By Michael Kitchens
Eleven years ago, the 1940 Ford Coupe that graces these pages was a complete “basket case” — meaning, it was separated into a thousand pieces and in need of restoration.
Enter Ronald “Dirty Old Man” Ruiz, who could never resist a good challenge. Ronald responded to the ad in the local newspaper by purchasing the automobile and immediately putting it back together.
Then, he took it all apart.
Ronald has been a hot rod en- thusiast all of his life after getting the bug from his father. He learned how to drive by sneaking out in his dad’s car and driving around the block. Originally from Kalihi, he even dabbled by building motorcycles in the 1960s. His first car was a 1951 Ford 4-door sedan. As a teenager, money was scarce, so he modified the car the best he could and was a regular at Sandy’s and Barbers Point’s illegal drags.
But times have changed and Ronald has a definite plan for this stunning beauty. To see where he was going, however, he first had to find out what was missing from the classic.
First to come was the frame, which was mildly worked over and fully painted. Next in the assembly came a 350 punched out to 383 Stroker and fitted with a Demon carburetor, which looks absolutely wicked with a dual air filter setup. The front-end suspension is a Mustang II fitted with power steering, while the transmission is a Turbo 350 mated to a 9-inch Lincoln Versailles rear-end with front and rear disc brakes. After com- pleting the frame and engine, Ronald covered the components up and set out to work on the body.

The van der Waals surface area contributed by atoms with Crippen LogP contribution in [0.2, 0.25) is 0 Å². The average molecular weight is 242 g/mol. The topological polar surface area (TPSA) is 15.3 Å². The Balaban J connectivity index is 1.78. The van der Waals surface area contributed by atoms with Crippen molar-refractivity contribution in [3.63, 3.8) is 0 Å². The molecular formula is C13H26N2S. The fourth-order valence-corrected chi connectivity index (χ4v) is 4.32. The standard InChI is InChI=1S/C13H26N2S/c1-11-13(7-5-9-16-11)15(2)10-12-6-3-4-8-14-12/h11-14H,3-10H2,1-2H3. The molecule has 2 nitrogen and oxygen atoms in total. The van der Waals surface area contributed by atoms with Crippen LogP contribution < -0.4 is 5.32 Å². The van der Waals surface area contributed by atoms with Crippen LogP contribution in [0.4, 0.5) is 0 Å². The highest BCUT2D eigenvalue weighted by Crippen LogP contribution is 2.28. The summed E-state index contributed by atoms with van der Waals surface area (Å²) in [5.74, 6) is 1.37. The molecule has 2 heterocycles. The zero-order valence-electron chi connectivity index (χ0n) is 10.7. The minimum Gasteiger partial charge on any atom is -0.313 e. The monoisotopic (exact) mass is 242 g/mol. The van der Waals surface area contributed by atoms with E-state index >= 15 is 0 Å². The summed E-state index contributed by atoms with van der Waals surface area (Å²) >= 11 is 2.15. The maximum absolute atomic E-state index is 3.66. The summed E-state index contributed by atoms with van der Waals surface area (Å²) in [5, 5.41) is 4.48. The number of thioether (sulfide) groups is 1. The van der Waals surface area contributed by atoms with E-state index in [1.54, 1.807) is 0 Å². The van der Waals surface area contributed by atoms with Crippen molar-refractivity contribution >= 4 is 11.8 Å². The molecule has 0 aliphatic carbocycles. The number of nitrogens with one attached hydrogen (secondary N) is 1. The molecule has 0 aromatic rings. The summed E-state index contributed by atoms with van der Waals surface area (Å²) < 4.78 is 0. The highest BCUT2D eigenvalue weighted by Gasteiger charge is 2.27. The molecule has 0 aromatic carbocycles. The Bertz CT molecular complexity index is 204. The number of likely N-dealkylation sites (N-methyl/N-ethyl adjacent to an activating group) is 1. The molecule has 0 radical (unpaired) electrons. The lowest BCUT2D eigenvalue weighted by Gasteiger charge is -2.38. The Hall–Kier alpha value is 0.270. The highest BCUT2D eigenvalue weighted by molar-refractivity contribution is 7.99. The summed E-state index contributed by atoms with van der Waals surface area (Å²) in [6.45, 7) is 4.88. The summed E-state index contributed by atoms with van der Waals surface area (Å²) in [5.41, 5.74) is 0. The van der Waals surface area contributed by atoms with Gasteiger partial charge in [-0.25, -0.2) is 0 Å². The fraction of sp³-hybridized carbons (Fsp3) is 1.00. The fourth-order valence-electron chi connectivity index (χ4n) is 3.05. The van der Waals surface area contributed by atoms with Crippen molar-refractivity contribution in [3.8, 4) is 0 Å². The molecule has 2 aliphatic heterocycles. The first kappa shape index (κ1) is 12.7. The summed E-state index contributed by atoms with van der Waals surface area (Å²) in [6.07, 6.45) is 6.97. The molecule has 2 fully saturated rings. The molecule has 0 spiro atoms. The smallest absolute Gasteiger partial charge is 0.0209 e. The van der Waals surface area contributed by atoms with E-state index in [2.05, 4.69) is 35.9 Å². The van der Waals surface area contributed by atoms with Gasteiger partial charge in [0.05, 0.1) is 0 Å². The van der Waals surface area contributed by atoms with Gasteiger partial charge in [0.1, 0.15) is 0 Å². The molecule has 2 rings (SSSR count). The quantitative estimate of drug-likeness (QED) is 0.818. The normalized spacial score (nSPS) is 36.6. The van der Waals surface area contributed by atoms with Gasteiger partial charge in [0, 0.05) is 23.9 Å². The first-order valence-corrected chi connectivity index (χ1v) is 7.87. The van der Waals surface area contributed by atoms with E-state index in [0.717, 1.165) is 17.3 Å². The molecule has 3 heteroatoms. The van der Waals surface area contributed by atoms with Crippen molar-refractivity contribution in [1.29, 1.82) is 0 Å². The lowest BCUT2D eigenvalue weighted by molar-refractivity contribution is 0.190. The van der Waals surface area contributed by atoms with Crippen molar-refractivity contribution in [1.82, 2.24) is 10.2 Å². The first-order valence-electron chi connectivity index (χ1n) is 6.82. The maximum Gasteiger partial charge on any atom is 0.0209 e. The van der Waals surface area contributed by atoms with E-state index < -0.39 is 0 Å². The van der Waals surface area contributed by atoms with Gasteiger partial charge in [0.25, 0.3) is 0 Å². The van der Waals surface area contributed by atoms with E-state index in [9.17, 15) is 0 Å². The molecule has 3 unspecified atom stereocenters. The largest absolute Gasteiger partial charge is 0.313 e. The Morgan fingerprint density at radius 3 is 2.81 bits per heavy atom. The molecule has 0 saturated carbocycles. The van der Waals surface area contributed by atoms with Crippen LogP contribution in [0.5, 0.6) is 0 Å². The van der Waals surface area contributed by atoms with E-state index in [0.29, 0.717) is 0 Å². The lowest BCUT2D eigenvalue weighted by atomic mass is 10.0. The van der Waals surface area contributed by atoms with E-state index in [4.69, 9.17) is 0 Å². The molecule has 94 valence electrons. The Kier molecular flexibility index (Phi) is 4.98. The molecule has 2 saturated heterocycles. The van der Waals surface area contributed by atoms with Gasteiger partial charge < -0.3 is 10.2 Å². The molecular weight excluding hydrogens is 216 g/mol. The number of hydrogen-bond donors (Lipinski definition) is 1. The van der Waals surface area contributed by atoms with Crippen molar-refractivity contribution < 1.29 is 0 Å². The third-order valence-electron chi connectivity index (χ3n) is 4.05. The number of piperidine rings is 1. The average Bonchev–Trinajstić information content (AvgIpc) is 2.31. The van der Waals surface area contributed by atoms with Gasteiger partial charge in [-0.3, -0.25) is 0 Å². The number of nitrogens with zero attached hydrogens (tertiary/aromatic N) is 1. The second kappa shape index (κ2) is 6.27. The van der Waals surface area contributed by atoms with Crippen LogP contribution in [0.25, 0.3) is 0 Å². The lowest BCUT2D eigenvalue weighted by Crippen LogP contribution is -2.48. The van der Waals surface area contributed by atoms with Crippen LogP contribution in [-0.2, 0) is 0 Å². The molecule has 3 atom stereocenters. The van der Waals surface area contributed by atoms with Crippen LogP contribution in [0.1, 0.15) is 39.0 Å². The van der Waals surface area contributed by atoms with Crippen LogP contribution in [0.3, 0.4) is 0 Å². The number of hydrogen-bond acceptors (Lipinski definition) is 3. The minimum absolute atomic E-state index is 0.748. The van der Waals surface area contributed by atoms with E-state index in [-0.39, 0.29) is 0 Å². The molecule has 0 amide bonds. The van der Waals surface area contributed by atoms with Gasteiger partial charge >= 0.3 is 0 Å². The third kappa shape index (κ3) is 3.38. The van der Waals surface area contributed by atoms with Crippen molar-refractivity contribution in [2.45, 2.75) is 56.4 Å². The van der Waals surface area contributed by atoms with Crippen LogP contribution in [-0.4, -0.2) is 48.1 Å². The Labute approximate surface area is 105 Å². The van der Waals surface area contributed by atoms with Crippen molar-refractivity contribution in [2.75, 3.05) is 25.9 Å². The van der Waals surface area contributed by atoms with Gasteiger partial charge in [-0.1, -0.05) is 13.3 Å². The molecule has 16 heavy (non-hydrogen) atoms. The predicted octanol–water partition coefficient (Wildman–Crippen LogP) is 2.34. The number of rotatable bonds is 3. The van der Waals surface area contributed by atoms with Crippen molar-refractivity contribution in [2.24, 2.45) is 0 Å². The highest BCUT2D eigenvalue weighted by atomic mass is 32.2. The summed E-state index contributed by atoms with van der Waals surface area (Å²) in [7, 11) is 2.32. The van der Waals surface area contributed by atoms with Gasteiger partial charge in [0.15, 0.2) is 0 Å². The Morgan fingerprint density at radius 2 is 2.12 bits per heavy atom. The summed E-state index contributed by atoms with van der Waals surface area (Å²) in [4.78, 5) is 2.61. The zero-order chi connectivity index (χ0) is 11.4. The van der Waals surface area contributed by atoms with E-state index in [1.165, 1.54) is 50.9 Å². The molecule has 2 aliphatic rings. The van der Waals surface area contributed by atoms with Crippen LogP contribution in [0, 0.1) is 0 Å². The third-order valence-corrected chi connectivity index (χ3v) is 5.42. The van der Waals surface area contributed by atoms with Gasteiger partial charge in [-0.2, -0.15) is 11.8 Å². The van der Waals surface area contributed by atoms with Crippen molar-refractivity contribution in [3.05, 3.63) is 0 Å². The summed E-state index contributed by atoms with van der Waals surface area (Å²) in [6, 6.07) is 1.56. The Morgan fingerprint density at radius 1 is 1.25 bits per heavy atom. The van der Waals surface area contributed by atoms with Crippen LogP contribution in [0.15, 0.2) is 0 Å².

The all-original body needed a decent once-over to remove the minor bumps and dings. After the repair, Ronald prepped the indi- vidual body pieces with primer and had his friend, “Mike Da Hawaiian,” shoot it down in the
very popular yet classic ’57 Tropical Turquoise color. The chrome badges and trim pieces were then replaced with new reproductions. Just six months ago, the iridescent flame job was added and, when viewed at the proper angle, really sets the car off.
Once the body and frame were com- pleted, they were finally mated together. Jimmy Wise did the wiring for the car and Ronald took care of the interior. The upholstery was added, as were the individual chrome pieces. Although some were done by special order, many of the pieces were chromed locally. The interior sparkles so much, in fact, you could experience temporary blindness just by sit- ting in the cockpit.
Lastly, the running gear is Billet Specialties fitted with Firestone Supreme Si 225/75R/15s in the back and Delta Es- teem 195/60R/15s in the front.
Ronald has always wanted a 1940 Coupe, and has absolutely no intention to sell it. The build took about 18 months, and his current plan is to enjoy it by cruising Oahu — and maybe even Maui and the Big Island — with his wife.
“I just about worked on it every day.
That’s it, though,” he says. “I’m working on a 1929 pick-up truck now.”